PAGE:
The 10 best TikTok communities you never even knew existed
Outsiders to the app may find the idea of a ‘TikTok community’ bizarre. Isn’t it just a bunch of 14-year-olds dancing? People who don’t know what POV means? How low is the bar for the term ‘community’ if this can stand for one?
In reality, TikTok plays host to burgeoning communities you might not even have known exist, with everything from the wiccan to the wacky being delivered in short-video format.
TikTok has thousands of legitimate, multi-layered and extremely popular communities and sub-cultures. These include BookTok, MoneyTok, WitchTok and CottageCore.
Given how tightly-targeted the average TikTok session can be, with users only seeing what the app thinks they want to see, many of these communities have only been experienced by the people in them. Want to learn more about these particular corners of the digital age? Here’s the scoop on ten in more detail.
Okay, you might have heard about WitchTok. When the videos on the hashtag have a combined 24.7 billion views, it’s hard to call this niche. But just because you’ve heard about doesn’t mean you may necessarily understand it. Across these videos, you’re likely to see tarot card readings, crystal reviews and spell chants – although, alongside all the pageantry we’ve come to know and love about witchcraft, it’s not all potions and broomsticks. The community also embraces those inclined to wellness and spirituality. Those who are just trying to better themselves by certain ritualistic means.
Historically, witchcraft has been an unpopular and secret practice, so to see it thrive as much as it has, connecting millions of like-minded people the world over who would never come across each other were it not for TikTok (if not social media at large) is a special thing.
2020’s lockdown saw the rise of many things: sourdough, the digitised pub quiz, clapping. Over on TikTok, however, there was something else tweaking the interests of the general public – roller skating. 7 billion views have been notched up on #Rollerskating and understandably so. To browse this hashtag is to vibe to an endless feed of aesthetic glory, whether it be the fashion, the music or humans doing backflips on wheels.
But why? Escapism, nostalgia, whatever you want to call it, has a huge grasp on Gen Z. Yes, watching footage from the 1970s can look great, but it also serves as the ultimate distraction from current dread and uncertainty. And if that doesn’t make you wanna get your skates on, what could? This is one to get involved with if you already haven’t.
This one’s a little less fun and more pragmatic. The stark truth of it is that Gen Z – who are set make up 30% of the workforce by 2030 – have come of age during several financial crashes and a pandemic. The fabled “best years of their lives” have been marred by arguably a lot more bad luck than previous generations. As a result, there’s a growing community around personal finance.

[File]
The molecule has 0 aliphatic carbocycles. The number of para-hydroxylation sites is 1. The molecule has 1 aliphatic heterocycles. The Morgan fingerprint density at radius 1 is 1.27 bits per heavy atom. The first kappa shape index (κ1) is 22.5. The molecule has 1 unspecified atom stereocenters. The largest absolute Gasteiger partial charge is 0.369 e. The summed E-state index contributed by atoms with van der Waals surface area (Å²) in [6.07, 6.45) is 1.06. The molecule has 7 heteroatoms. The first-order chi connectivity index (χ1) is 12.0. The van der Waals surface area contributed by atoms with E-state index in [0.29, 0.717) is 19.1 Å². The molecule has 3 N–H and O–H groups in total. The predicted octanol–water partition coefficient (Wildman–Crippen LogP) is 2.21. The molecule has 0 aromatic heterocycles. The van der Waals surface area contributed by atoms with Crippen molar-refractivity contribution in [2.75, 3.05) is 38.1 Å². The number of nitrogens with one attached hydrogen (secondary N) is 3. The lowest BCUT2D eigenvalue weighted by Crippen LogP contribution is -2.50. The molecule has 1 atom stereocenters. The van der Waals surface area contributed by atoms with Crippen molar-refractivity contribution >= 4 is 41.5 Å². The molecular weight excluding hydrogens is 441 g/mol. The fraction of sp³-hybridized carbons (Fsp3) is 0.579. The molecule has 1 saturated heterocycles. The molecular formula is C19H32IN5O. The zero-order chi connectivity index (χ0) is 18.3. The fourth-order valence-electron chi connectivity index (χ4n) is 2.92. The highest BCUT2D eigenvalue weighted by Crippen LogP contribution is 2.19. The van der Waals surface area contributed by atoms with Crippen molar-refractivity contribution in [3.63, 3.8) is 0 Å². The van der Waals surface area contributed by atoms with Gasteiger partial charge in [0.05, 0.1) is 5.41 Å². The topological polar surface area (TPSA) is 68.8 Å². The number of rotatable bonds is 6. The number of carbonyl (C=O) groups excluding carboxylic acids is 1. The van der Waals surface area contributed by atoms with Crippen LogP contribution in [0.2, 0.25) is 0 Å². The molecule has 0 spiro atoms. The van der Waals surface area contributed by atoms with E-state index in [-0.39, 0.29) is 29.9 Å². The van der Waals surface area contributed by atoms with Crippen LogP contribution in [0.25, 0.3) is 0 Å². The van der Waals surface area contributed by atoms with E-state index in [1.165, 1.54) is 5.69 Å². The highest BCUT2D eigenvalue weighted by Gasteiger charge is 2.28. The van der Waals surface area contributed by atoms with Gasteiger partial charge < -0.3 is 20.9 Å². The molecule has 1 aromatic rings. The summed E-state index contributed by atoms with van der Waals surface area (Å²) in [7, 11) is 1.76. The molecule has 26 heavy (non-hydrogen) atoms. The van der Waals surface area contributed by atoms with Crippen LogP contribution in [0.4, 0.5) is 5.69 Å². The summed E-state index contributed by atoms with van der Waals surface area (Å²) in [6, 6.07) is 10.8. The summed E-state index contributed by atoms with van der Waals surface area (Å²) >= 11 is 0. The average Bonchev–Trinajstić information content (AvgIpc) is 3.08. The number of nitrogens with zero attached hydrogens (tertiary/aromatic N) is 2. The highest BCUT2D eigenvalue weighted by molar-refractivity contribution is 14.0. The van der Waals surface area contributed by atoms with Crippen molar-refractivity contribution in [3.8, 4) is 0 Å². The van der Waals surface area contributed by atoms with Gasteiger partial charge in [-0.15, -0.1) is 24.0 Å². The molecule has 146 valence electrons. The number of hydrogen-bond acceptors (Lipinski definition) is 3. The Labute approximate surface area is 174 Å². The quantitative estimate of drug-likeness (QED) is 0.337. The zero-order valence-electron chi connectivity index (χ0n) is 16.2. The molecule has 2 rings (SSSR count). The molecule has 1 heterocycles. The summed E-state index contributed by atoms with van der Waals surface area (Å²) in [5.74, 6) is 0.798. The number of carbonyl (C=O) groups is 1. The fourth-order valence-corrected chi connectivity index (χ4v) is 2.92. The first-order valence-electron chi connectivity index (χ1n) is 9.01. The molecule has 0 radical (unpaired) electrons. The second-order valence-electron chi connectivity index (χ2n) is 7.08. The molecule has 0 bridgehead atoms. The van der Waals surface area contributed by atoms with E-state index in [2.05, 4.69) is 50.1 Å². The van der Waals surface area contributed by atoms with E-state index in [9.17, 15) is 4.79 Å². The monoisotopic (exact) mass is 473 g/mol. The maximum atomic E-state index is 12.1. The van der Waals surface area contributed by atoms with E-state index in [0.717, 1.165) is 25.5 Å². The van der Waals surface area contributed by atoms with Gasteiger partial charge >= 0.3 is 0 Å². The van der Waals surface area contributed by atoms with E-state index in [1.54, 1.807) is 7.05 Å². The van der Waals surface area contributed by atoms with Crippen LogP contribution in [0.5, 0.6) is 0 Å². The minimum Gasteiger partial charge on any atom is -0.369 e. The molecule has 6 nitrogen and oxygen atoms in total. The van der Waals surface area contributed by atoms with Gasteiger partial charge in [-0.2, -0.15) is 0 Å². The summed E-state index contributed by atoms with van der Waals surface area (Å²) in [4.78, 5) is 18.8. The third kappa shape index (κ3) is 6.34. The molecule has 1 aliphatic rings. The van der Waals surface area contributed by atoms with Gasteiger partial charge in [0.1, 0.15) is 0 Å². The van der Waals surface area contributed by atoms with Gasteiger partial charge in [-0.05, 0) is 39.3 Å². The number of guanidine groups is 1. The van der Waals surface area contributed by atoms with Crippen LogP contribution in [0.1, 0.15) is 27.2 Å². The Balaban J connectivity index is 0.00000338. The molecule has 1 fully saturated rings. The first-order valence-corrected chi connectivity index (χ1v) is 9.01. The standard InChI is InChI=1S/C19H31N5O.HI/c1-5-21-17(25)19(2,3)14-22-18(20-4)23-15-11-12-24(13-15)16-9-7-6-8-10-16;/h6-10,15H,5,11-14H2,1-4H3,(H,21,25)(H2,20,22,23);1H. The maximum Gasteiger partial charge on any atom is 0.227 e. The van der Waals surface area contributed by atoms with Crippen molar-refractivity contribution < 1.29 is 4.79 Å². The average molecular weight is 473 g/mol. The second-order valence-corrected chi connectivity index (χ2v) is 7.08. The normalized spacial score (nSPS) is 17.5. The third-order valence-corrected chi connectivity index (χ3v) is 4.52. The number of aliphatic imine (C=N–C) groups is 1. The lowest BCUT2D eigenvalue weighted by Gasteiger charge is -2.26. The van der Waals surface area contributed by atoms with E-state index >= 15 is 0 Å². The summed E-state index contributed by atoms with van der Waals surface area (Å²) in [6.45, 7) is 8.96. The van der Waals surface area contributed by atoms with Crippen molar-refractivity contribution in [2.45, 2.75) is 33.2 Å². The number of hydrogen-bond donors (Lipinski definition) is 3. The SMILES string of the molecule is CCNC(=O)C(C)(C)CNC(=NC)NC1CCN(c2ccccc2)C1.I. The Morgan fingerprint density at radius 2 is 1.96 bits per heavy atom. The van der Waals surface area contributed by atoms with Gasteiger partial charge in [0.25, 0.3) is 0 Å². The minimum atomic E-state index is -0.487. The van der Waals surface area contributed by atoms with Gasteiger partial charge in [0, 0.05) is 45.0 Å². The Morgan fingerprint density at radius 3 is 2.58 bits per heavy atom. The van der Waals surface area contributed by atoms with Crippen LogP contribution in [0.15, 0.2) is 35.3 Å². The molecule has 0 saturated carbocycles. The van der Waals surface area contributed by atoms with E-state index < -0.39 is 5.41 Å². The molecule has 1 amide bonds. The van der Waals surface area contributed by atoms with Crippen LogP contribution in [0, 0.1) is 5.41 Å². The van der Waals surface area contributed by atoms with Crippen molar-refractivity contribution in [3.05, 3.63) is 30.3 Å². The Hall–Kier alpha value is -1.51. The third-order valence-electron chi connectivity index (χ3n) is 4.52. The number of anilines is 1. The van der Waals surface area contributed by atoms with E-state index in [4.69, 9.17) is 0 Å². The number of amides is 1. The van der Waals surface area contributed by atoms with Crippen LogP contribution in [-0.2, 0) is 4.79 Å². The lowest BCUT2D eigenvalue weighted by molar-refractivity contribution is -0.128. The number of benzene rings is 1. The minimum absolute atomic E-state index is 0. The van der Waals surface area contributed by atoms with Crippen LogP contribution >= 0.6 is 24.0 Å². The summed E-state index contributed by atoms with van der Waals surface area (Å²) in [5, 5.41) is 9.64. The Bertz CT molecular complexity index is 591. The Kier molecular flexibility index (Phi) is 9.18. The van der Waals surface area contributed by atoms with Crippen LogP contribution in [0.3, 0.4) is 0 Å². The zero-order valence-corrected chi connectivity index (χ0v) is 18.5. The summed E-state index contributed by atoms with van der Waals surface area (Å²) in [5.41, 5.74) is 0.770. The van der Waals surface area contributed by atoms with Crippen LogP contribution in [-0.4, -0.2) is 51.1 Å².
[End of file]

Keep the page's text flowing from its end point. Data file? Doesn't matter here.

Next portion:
#MoneyTok boasts 11.5 billion views. Captions on these videos will be along the lines of ‘The best credit cards for beginners’, ‘Habits that will make me a millionaire by 40’, and ‘Which tax software to use this year.’ Now, don’t turn your nose up – TikTok traders doubled meme cryptocurrency Dogecoin’s value in 2020. According to a recent Nielsen study, around 54% of Gen Z indicated they wanted to start their own company. They said having control, being debt-free, and living a purposeful life were amongst the driving forces for this ambition.
It’s a common criticism of young people, that with all their quick-fix technology, they no longer care for the humble old paperback. Those assumptions, you’ll be pleased to hear, are evidently untrue. TikTok’s #BookTok at the time of writing has a whopping 43.8 billion views. 43.8 billion! The population of earth is 7.7 billion.
Yep, Gen Z has sparked a revolution across the app with book recommendations, dramatic readings and general lobbying for literature. Such is the power of #BookTok, that previously published novels are becoming bestsellers, like Adam Silvera’s They Both Die At The End. From the beginning of 2021, the hashtag has seen a 39.4% increase in engagement and a 4568% increase in the number of videos created since July 2020. Publishers are now considering TikTok a serious platform to market future titles on. If you’re looking for a community to join, you’re not likely to find a more welcoming one.
6. #CottageCore and the sustainability community
The sustainable living lifestyle is rapidly becoming less of a fringe movement and more mainstream. Nowhere is that more evident than on TikTok. The #CottageCore hashtag alone has 9.2 billion views, and to create content around environmental issues is to engage with giant numbers of users and communities.
With TikTok lauding itself as a platform where users can find more information than they would on traditional media outlets, it has been at the forefront of Gen Z’s conversation around the climate crisis, a phenomenon they’ve been born into. #CottageCore taps into this desire to leave behind the congested, expensive and often damaging city life and lap up the fruits of the wholesome, naturally-occurring countryside. Paramount to this community is DIY, upcycling and sustainability, which has led to a 900% increase in searches for the term on Depop. On top of that, we’re also seen an astounding 22.71% engagement rate on cottagecore-related content – 58.7% higher than the 14.3% average engagement rate on TikTok.